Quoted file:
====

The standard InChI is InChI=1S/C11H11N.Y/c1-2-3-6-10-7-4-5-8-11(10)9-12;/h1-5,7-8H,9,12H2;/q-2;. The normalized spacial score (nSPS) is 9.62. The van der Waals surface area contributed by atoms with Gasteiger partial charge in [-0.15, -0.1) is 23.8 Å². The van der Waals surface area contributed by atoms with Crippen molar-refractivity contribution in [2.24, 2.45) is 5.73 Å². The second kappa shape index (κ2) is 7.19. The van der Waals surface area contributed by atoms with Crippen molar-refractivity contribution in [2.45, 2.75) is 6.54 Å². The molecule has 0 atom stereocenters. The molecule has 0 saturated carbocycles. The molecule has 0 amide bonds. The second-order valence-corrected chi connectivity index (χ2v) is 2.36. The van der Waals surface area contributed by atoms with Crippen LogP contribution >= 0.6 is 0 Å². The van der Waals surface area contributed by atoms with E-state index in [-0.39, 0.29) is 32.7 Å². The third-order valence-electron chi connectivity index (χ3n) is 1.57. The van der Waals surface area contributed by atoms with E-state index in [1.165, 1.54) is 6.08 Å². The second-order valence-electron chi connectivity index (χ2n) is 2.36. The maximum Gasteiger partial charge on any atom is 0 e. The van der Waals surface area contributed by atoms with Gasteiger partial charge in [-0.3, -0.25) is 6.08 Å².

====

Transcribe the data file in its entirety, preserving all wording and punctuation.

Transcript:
The standard InChI is InChI=1S/C11H11N.Y/c1-2-3-6-10-7-4-5-8-11(10)9-12;/h1-5,7-8H,9,12H2;/q-2;. The normalized spacial score (nSPS) is 9.62. The van der Waals surface area contributed by atoms with Gasteiger partial charge in [-0.15, -0.1) is 23.8 Å². The van der Waals surface area contributed by atoms with Crippen molar-refractivity contribution in [2.24, 2.45) is 5.73 Å². The second kappa shape index (κ2) is 7.19. The van der Waals surface area contributed by atoms with Crippen molar-refractivity contribution in [2.45, 2.75) is 6.54 Å². The molecule has 0 atom stereocenters. The molecule has 0 saturated carbocycles. The molecule has 0 amide bonds. The second-order valence-corrected chi connectivity index (χ2v) is 2.36. The van der Waals surface area contributed by atoms with Crippen LogP contribution >= 0.6 is 0 Å². The van der Waals surface area contributed by atoms with E-state index in [-0.39, 0.29) is 32.7 Å². The third-order valence-electron chi connectivity index (χ3n) is 1.57. The van der Waals surface area contributed by atoms with E-state index in [1.165, 1.54) is 6.08 Å². The second-order valence-electron chi connectivity index (χ2n) is 2.36. The maximum Gasteiger partial charge on any atom is 0 e. The van der Waals surface area contributed by atoms with Gasteiger partial charge in [-0.3, -0.25) is 6.08 Å².